They bleed, they faint, they die;
Slain by Immanuel's well aligned darts,
In helpless heaps they lie.
Behold, he bares his two edged sword,
And deals almighty blows,
His all revealing, killing word
Mixed with joint and marrow goes.
Anon arrayed in robes of grace
He rides the trampled plain,
With pity beaming from his face,
And mercy in his train.
Mighty to save he now appears,
Mighty to raise the dead,
Mighty to stanch the bleeding wound,
And lift the fallen head.
Victor alike in love and arms,
Myriads before him bend:
Such are the Conqueror's matchless charms.
Each foe becomes his friend.
They crown him on the battle field
Of all the nations King;
With trumpets and with cornets loud
They make the welkin ring.

The salvation which Jesus has accomplished is wrought out with wonderful wisdom, hence it is ascribed to his right hand; it meets the requirements of justice, hence we read of his holy arm; it is his own unaided work, hence all the glory is ascribed to him; and it is marvellous beyond degree, hence it deserves a new song.


Title. -- The inscription of the psalm in Hebrew is only the single word rwmzm Mizmor, "Psalm" (whence probably the title "orphan Mizmor" in the Talmudic treatise Avodah Zara). J.J.S. Perowne.

Title. Hengstenberg remarks, "This is the only psalm which is entitled simply `a psalm.' This common name of all the psalms cannot be employed here in its general sense, but must have a peculiar meaning." He considers that it indicates that this is the lyric accompaniment of the more decidedly prophetical psalm which precedes it, -- in fact, the psalm of that prophecy. He also notes that in the original we have in Psalms 98:5-6 words akin to the title brought into great prominence, and perhaps this may have suggested it.

Title. -- It is at least interesting to notice that a song Of Zion which so exults in the king's arrival should be called preeminently rwmzm, Mizrnor; as if the Psalm of Psalms were that which celebrates Israel, and the earth at large, blessed in Messiah's Advent. Andrew A. Bonar.

Whole Psalm. A noble, spirit stirring psalm. It may have been written on the occasion of a great national triumph at the time; but may, perhaps, afterwards be taken up at the period of the great millennial restoration of all things. The victory here celebrated may be in prophetic vision, and that at Armageddon. Then will salvation and righteousness be openly manifested in the sight of the hostile nations. Israel will be exalted; and the blessed conjunction of mercy and truth will gladden and assure the hearts of all who at that time are Israelites indeed. Godliness will form the reigning characteristic of the whole earth. Thomas Chalmers.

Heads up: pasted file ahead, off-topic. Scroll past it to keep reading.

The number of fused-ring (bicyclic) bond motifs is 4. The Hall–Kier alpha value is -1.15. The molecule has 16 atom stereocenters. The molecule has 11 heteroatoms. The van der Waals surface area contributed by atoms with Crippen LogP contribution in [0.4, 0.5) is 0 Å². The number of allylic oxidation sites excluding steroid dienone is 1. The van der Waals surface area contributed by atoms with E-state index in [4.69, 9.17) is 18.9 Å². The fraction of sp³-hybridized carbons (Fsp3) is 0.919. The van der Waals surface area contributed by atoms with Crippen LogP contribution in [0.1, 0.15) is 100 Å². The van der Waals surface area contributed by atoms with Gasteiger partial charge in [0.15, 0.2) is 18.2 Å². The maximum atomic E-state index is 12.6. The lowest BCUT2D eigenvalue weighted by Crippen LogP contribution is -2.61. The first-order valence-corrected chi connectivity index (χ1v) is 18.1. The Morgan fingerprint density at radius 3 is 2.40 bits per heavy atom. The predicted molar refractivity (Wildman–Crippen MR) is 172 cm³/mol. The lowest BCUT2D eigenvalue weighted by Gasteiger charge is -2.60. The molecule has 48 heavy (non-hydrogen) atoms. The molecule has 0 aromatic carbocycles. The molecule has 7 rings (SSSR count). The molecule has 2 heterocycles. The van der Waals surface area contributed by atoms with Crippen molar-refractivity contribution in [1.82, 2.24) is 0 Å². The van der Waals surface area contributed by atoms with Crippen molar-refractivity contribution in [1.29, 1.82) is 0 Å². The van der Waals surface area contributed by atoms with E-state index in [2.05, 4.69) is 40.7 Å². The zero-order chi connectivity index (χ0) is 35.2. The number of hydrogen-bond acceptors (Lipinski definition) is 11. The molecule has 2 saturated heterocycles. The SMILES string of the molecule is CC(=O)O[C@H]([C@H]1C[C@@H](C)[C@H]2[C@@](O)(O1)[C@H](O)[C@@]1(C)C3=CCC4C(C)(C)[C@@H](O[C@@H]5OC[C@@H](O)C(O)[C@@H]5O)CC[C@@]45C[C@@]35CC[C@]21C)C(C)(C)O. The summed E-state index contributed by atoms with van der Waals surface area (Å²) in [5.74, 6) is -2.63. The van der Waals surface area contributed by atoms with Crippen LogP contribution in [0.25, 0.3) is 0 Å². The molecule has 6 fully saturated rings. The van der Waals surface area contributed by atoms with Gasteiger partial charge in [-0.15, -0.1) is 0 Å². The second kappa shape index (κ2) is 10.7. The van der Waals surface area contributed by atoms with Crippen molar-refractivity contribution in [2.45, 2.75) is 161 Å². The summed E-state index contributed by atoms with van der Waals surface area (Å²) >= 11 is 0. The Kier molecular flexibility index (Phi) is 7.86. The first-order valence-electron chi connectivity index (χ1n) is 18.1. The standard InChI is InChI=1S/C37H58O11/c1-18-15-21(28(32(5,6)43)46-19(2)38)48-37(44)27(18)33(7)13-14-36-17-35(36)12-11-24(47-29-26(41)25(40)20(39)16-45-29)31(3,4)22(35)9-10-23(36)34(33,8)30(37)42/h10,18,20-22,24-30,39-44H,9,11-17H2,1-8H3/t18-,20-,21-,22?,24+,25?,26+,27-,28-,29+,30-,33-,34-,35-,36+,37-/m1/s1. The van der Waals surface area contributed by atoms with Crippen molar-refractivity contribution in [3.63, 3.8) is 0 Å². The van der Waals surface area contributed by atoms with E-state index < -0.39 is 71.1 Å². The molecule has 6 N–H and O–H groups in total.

Whole Psalm. The subject of the Psalm is the praise of Jehovah. It consists of three strophes of three verses each. The first strophe shows why, the second how Jehovah is to be praised; and the third who are to praise him. Frederick Fysh.

Whole Psalm. This psalm is an evident prophecy of Christ's coming to save the world; and what is here foretold by David is, in the Blessed Virgin's Song chanted forth as being accomplished. David is the Voice, and Mary is the Echo.

  1. DAVID. "O sing unto the Lord a new song." (The Voice.) MARY. "My soul doth magnify the Lord." (The Echo.)
  2. DAVID. "He hath done marvellous things." (The Voice.) MARY. "He that is mighty hath done great things." (The Echo.)
  3. DAVID. "With his own right hand and holy arm hath he gotten himself the victory." (The Voice.) MARY. "He hath showed strength with his arm, and scattered the proud in the imagination of their hearts." (The Echo.)